I hear you.  I will listen.

Let us both lay down now, here in the grass, here where the earth beneath us is solid or there on the living room floor where the old oak holds steady.  

Let us sit awhile in silence . . . 

Yes, my friend, my soul is in transition and you are here with me as I cross the great divide.  Let us hold hands, shall we?  And lying here, let us remember that we are held, for though you creep in through cracks and empty spaces, so also does the light.  

I was afraid because I thought you were the voice of darkness and behind you I sensed the deepening night of fear itself.  Maybe you also thought the same.  I can see now that you are but a mist, a fog, and behind you also dwells the light.   

Darkness is nothing but the absence of light, fear is nothing but the absence of love. But love endures forever, there is no absence, only waxing and waning in our awareness as we travel.  

Love endures forever.

Don’t worry, I will remind you of that.  

I hear you.  I will rest, let us lay here together for awhile as we rest in love.  

I will not miss you when you depart, anxiety, but while you are here, let us be friends.  Let us converse about our fears, about the shadows and spaces between, but let us rest also in the love that is always, always breaking through.  
This post is linked with Playdates with God hosted by Laura Boggess who's lovely book Playdates With God: Having Childlike Faith in a Grown-up World is now available for pre-order on Amazon.  Also linking with Unforced Rhythms.


  1. Kelly... this is breathtaking, what you've done here. It reads to me like an excerpt from what should be an old classic sitting on my shelf, which I pull down and read for comfort, hope, truth, to light up shadowed places. You write here with a depth of compassion, this softer (not easier, but less harsh) perspective of anxiety. I am moved, deeply moved, and I know I will return to these words as if they were that classic on my shelf. I'm grateful you are finding a way from the ground, toward wholeness. Thank you for letting us in on this journey.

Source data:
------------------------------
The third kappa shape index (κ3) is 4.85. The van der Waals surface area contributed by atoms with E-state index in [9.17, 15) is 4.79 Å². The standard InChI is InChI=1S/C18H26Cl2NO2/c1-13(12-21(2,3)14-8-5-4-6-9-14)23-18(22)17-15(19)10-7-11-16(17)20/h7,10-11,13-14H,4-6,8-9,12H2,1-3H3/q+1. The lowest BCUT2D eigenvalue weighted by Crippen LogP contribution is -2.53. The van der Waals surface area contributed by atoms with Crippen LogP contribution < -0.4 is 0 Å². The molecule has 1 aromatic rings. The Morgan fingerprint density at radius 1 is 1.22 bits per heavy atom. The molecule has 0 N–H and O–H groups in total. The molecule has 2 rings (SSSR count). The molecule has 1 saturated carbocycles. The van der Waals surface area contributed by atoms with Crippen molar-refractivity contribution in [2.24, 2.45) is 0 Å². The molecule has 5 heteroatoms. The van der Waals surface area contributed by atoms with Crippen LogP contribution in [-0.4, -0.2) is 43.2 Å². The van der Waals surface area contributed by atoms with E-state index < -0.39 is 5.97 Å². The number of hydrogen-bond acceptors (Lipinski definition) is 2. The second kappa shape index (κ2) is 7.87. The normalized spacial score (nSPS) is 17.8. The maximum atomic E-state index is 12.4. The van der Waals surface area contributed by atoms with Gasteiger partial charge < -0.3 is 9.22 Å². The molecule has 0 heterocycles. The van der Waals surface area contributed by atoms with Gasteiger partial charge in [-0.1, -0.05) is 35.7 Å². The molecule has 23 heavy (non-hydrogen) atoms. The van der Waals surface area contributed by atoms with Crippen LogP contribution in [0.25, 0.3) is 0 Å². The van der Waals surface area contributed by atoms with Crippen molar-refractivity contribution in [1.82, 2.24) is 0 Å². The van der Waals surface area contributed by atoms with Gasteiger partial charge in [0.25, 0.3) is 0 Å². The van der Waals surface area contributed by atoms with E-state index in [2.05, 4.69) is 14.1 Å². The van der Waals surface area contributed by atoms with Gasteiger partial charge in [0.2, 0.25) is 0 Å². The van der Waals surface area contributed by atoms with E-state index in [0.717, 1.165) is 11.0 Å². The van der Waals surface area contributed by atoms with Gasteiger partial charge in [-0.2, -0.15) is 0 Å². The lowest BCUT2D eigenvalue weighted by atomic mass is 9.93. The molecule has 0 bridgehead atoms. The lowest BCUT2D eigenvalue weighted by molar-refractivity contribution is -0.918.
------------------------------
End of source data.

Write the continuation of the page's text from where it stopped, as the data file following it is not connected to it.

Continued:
2. Oh my, oh my. This is SO powerful, Kelly. I struggle with low levels of anxiety, so I don't know how it feels to the extent you do, but I've seen in others how debilitating it can be. I'm so proud of you for getting treatment for it. May the Lord continue to bless you as you accept what is as he works the changes. You're awesome.

  3. i tried to publish a post but don't think it happened. anyway, I just want to quickly say here that your conversation with anxiety is really touching. I struggle with my own version of anxiety and have done a lot of work around it and where it originated and how to listen to it, and respond in a different way. I want to say I think what you are doing is amazing work that is being done when you are young, rather than the way it has happened with me, when the "safe" world I managed to create crashes ... blessings

  4. There are no words I could add to this, Kelly. So Thank you. Just Thank you.

  5. Acceptance certainly has no peer as the ally to our soul. What a tender, personal, and yet highly instructive post, Kelly. Thank you for opening your brave heart wide. Befriending fear is not the action of a coward.